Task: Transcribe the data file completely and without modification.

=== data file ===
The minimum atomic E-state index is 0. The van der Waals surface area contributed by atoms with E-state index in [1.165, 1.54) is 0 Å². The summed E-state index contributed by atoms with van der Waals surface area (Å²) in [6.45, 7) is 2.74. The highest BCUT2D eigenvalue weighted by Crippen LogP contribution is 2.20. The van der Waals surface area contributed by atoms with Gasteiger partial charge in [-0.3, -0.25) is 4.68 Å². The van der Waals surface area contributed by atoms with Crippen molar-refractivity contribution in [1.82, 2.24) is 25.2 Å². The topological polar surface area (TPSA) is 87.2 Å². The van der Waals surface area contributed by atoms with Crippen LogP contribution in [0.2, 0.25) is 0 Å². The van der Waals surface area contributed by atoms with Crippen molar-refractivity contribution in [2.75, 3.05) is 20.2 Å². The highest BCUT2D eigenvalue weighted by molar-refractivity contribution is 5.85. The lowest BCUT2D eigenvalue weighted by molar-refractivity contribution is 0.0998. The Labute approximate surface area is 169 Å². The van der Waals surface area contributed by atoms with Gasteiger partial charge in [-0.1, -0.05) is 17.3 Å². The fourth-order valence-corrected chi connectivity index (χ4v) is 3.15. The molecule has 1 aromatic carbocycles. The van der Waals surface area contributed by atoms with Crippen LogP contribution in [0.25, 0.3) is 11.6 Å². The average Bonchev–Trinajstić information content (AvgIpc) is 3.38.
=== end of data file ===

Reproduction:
The minimum atomic E-state index is 0. The van der Waals surface area contributed by atoms with E-state index in [1.165, 1.54) is 0 Å². The summed E-state index contributed by atoms with van der Waals surface area (Å²) in [6.45, 7) is 2.74. The highest BCUT2D eigenvalue weighted by Crippen LogP contribution is 2.20. The van der Waals surface area contributed by atoms with Gasteiger partial charge in [-0.3, -0.25) is 4.68 Å². The van der Waals surface area contributed by atoms with Crippen molar-refractivity contribution in [1.82, 2.24) is 25.2 Å². The topological polar surface area (TPSA) is 87.2 Å². The van der Waals surface area contributed by atoms with Crippen LogP contribution in [0.2, 0.25) is 0 Å². The van der Waals surface area contributed by atoms with Crippen molar-refractivity contribution in [2.75, 3.05) is 20.2 Å². The highest BCUT2D eigenvalue weighted by molar-refractivity contribution is 5.85. The lowest BCUT2D eigenvalue weighted by molar-refractivity contribution is 0.0998. The Labute approximate surface area is 169 Å². The van der Waals surface area contributed by atoms with Gasteiger partial charge in [-0.1, -0.05) is 17.3 Å². The fourth-order valence-corrected chi connectivity index (χ4v) is 3.15. The molecule has 1 aromatic carbocycles. The van der Waals surface area contributed by atoms with Crippen LogP contribution in [0.25, 0.3) is 11.6 Å². The average Bonchev–Trinajstić information content (AvgIpc) is 3.38.